- MODs are pretty much your way to customize your mech for missions. You can apply certain MOD chips like weapons/shield boosters, effects for AUX ammo, etc. Of course you can go in with nothing if you want to
- You can also use AI drones to help you if you need assistance or just don’t like feeling alone in single player. They also help with certain co-op tasks if you aim at certain objects with them
- Not applying the Lone Wolf MOD does ramp up the difficulty, and requires planning before you enter a mission, and in the mission during combat. If you decide to take no precautions and enter the mission completely bare, then you have a high chance of getting your face stomped in, unless you are actually good enough to overcome it. It’s However, applying the MOD does make the game incredibly easier. It’s essentially easy mode, while unequipped is normal/hard
- AUX ammo is split among different types of items such as health capsules, missiles, and certain beam weapons. There’s a weight limit (that increases over time if you’re paranoid about that), so you need to plan ahead if you decide on taking aux ammo with you. If you play cooperatively, then each person can take on a sort of role to even out the team. You can also find ammo in missions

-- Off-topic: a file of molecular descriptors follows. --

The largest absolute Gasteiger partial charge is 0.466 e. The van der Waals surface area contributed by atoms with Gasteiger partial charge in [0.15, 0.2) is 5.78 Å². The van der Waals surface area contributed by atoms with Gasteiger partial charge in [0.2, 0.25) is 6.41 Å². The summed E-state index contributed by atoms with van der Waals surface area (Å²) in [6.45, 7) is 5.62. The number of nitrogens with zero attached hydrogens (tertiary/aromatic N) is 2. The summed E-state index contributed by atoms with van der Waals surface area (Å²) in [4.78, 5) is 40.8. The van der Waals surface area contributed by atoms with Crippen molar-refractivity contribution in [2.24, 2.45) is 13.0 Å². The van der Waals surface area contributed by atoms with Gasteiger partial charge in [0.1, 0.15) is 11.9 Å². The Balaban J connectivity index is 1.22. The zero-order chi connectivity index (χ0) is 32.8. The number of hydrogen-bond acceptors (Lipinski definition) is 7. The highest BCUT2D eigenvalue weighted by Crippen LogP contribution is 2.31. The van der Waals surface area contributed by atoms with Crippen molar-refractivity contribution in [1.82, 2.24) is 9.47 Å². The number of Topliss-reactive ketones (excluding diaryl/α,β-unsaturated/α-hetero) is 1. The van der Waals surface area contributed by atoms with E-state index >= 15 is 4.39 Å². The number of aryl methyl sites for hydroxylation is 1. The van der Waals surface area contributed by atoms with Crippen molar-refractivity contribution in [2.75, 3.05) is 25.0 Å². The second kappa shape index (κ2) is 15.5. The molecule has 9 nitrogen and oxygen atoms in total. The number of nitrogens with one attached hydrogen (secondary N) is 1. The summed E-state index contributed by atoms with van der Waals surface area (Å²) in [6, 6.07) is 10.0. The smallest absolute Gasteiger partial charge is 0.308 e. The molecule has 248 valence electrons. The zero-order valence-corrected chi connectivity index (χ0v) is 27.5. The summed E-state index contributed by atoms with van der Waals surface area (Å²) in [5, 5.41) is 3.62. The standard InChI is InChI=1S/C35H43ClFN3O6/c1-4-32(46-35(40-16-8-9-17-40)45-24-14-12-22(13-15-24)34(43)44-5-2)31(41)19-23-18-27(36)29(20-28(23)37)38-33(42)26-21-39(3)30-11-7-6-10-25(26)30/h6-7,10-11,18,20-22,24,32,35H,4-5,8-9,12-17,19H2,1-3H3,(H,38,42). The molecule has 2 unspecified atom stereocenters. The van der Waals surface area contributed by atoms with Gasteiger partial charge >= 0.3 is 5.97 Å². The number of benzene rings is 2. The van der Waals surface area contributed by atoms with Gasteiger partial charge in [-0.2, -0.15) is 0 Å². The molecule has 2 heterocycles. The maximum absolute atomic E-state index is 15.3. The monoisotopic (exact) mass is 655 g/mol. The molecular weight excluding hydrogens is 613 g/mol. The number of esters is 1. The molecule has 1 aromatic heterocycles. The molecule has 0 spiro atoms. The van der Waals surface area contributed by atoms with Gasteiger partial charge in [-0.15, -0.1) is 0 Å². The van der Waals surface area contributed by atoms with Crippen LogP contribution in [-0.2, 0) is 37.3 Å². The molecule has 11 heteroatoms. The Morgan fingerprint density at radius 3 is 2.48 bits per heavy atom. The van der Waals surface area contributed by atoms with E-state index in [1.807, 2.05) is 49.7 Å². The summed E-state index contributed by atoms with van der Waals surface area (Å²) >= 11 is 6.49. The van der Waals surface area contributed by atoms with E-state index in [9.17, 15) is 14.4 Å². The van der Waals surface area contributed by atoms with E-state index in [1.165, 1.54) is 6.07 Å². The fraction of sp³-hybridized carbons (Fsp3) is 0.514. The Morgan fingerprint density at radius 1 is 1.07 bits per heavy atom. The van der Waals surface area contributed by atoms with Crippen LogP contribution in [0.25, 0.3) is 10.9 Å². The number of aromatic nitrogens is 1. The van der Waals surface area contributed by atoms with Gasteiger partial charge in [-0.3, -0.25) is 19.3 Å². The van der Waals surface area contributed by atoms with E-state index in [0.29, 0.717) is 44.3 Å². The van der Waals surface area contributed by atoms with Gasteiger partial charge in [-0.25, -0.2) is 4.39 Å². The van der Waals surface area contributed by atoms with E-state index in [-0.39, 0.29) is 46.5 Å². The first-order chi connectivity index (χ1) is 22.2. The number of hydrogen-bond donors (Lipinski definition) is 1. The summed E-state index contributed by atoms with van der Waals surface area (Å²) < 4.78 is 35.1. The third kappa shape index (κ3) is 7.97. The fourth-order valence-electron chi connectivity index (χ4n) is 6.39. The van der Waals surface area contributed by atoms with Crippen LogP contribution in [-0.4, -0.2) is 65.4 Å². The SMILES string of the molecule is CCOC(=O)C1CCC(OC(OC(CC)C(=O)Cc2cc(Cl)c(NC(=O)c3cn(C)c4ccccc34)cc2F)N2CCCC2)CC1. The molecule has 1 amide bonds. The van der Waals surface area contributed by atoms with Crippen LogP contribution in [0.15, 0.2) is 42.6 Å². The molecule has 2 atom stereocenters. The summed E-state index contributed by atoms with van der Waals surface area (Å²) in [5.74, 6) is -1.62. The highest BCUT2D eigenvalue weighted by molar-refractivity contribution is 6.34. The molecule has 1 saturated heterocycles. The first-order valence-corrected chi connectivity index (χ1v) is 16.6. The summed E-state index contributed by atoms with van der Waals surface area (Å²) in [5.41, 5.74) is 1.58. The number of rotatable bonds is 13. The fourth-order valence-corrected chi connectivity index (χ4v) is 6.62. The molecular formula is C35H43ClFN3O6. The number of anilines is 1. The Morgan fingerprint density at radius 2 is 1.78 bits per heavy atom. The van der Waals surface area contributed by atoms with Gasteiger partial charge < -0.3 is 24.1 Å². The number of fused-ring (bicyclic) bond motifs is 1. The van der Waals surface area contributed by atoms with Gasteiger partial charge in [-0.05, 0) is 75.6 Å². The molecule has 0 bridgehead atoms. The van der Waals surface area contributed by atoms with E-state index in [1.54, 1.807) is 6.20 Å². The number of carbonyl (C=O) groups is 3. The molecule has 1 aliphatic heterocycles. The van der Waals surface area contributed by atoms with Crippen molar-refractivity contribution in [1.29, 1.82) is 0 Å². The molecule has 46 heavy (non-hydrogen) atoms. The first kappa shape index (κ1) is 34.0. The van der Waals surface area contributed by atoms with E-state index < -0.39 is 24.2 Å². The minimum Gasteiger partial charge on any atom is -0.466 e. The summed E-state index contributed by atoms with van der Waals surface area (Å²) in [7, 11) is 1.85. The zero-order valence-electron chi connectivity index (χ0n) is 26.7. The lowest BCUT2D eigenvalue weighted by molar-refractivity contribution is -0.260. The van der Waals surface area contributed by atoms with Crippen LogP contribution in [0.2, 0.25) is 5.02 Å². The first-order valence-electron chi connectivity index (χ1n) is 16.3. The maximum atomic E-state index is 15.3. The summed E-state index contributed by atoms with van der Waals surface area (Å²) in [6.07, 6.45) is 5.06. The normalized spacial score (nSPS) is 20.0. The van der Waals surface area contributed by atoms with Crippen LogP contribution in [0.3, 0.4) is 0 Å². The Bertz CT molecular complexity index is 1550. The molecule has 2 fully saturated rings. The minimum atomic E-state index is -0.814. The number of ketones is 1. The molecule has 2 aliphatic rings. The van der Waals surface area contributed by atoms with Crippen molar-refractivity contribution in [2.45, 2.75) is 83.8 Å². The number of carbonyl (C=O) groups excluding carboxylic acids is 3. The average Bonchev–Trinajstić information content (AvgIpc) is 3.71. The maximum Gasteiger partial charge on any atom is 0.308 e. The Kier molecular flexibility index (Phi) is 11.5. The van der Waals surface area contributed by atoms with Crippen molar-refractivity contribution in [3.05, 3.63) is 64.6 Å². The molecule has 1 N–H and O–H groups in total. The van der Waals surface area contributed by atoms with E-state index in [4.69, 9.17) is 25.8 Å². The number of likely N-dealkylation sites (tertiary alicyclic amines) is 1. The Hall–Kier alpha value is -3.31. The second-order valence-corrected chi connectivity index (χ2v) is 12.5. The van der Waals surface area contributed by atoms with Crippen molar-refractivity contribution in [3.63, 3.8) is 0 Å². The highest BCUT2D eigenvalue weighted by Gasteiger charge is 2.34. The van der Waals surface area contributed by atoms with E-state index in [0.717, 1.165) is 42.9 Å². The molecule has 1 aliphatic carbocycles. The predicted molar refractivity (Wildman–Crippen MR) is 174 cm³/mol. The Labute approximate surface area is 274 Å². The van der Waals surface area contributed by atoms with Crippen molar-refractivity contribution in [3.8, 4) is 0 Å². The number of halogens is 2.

- Single player is nice if you want to go solo, but things sort of do get tough without others in combat or pulling off objectives, and if you get knocked out, then you’ll have to restart the mission. I’ve said it already but if you think you’re good enough, then this isn’t an issue for you
- I’ve played co-op for at least 7-10 missions with a friend, and it was enjoyable. You don’t have limited freedom (eg. Triforce Heroes’ throw puzzles), so playing missions cooperatively turned out to be better than I expected. This game really is better enjoyed with friends as it was intended to be
So at the end of all of this, is this a Metroid Prime game? While it is a mission based shooter on the 3DS, in my honest opinion: I feel it belongs in the series as a spin-off. I got exactly what was described to me: a spin-off Prime game title from the perspective of the Federation. However, it leans more on the side of Prime 3’s core gameplay as opposed to Prime 2: Echoes and the original Prime (with a few out of the ordinary extras) . As a long-time fan of the series, it’s… really better than what I expected, and it does a good job at being a cooperative multiplayer game. If I had to describe my experience, I’d say it was a fun one for what it was worth. Just a shame about everything else.
"Not amazing, but better than expected"
This is a "differently formatted mini-review" of Metroid Prime: Federation Force by Reinamoon.